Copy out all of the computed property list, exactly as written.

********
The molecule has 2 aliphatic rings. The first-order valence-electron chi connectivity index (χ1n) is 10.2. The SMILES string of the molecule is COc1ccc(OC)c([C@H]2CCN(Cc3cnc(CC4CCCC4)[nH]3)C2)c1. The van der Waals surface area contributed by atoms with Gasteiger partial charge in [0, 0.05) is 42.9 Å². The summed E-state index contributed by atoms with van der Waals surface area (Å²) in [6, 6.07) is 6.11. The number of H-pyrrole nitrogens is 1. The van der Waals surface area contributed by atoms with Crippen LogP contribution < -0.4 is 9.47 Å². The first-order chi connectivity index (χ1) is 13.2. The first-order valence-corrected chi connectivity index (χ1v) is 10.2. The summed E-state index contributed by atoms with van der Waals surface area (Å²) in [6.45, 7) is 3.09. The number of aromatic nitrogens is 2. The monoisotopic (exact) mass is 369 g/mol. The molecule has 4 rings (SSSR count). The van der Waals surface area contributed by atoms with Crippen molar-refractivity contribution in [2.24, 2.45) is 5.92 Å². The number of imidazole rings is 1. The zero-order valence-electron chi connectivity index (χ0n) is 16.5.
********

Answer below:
The molecule has 2 aliphatic rings. The first-order valence-electron chi connectivity index (χ1n) is 10.2. The SMILES string of the molecule is COc1ccc(OC)c([C@H]2CCN(Cc3cnc(CC4CCCC4)[nH]3)C2)c1. The van der Waals surface area contributed by atoms with Gasteiger partial charge in [0, 0.05) is 42.9 Å². The summed E-state index contributed by atoms with van der Waals surface area (Å²) in [6, 6.07) is 6.11. The number of H-pyrrole nitrogens is 1. The van der Waals surface area contributed by atoms with Crippen LogP contribution < -0.4 is 9.47 Å². The first-order chi connectivity index (χ1) is 13.2. The first-order valence-corrected chi connectivity index (χ1v) is 10.2. The summed E-state index contributed by atoms with van der Waals surface area (Å²) in [6.45, 7) is 3.09. The number of aromatic nitrogens is 2. The monoisotopic (exact) mass is 369 g/mol. The molecule has 4 rings (SSSR count). The van der Waals surface area contributed by atoms with Crippen molar-refractivity contribution in [2.24, 2.45) is 5.92 Å². The number of imidazole rings is 1. The zero-order valence-electron chi connectivity index (χ0n) is 16.5.